This is a 55 year old lady undergoing flexible sigmoidoscopy to investigate her PR bleeding. This lesion was found on retroverting the endoscope in the rectum.
WHAT IS THE MOST LIKELY DIAGNOSIS?
■ Fibro-epithelial polyp
■ Inflammatory polyp
■ Squamous cell carcinoma
The three anal vascular cushions (at 3, 7 and 11 O’clock) help with maintaining continence.
When these cushions become abnormally enlarged, due to for example excessive straining (chronic constipation), age, or raised intra-abdominal pressure (such as pregnancy, chronic cough, or ascites), they become pathological.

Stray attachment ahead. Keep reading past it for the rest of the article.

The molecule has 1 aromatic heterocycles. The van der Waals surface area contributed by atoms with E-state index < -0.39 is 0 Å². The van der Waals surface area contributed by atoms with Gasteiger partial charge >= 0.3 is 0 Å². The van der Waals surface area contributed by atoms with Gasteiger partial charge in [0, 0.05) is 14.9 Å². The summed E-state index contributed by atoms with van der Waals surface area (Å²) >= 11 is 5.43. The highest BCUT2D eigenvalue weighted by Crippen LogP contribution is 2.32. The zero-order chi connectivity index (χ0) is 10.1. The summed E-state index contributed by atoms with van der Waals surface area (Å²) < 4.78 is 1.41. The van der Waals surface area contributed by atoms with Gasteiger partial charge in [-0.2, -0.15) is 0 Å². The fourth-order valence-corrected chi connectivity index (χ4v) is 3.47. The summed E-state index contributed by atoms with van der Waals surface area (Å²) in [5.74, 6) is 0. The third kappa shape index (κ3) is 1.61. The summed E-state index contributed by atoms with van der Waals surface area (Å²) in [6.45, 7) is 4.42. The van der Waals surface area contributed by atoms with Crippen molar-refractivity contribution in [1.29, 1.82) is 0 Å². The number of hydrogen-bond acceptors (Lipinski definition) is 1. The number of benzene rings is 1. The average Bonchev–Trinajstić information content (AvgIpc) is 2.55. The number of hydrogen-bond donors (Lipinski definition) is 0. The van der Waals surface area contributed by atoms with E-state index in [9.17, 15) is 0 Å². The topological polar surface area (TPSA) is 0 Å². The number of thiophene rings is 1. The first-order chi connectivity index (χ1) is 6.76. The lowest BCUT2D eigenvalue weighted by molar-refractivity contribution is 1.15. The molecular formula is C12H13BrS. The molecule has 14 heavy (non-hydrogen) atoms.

Haemorrhoids are classified as follows:
After a flexible sigmoidoscopy has excluded a low colonic lesion, most cases can be managed conservatively by reassurance, preventing constipation and topical analgesia.
Alternatively, 1st and 2nd degree haemorrhoids can be treated with rubber-band ligation (RBL). A surgical haemorrhoidectomy may be indicated in the case of 3rd degree and 4th degree haemorrhoids. The serious complication of hemorrhoidectomy is anal stenosis which occurs after 2-4% of operations. However, I have the impression that this procedure is performed far less now than in the past but have not seen any data to actually confirm this impression.